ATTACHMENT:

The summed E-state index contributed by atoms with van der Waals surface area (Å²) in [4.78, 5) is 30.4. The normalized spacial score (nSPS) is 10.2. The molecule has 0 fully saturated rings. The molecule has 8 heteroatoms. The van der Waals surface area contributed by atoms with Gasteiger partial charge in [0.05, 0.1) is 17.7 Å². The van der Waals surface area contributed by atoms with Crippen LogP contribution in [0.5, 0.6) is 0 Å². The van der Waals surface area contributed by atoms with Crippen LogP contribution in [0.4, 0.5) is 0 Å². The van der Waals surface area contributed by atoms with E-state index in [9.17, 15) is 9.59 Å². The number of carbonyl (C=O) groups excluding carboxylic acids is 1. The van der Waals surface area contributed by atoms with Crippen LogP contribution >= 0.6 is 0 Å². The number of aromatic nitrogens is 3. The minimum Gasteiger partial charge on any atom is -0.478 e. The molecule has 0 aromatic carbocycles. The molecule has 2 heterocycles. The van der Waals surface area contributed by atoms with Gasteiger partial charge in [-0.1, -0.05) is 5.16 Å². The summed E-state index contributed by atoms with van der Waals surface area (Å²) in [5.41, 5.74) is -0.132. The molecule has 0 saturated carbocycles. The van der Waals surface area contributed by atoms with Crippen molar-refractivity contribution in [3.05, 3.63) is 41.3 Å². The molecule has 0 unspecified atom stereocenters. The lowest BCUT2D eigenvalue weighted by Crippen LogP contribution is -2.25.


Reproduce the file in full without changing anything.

The summed E-state index contributed by atoms with van der Waals surface area (Å²) in [4.78, 5) is 30.4. The normalized spacial score (nSPS) is 10.2. The molecule has 0 fully saturated rings. The molecule has 8 heteroatoms. The van der Waals surface area contributed by atoms with Gasteiger partial charge in [0.05, 0.1) is 17.7 Å². The van der Waals surface area contributed by atoms with Crippen LogP contribution in [0.5, 0.6) is 0 Å². The van der Waals surface area contributed by atoms with Crippen LogP contribution in [0.4, 0.5) is 0 Å². The van der Waals surface area contributed by atoms with E-state index in [9.17, 15) is 9.59 Å². The number of carbonyl (C=O) groups excluding carboxylic acids is 1. The van der Waals surface area contributed by atoms with Crippen LogP contribution >= 0.6 is 0 Å². The number of aromatic nitrogens is 3. The minimum Gasteiger partial charge on any atom is -0.478 e. The molecule has 0 aromatic carbocycles. The molecule has 2 heterocycles. The van der Waals surface area contributed by atoms with Gasteiger partial charge in [-0.1, -0.05) is 5.16 Å². The summed E-state index contributed by atoms with van der Waals surface area (Å²) in [5.41, 5.74) is -0.132. The molecule has 0 saturated carbocycles. The van der Waals surface area contributed by atoms with Crippen molar-refractivity contribution in [3.05, 3.63) is 41.3 Å². The molecule has 0 unspecified atom stereocenters. The lowest BCUT2D eigenvalue weighted by Crippen LogP contribution is -2.25.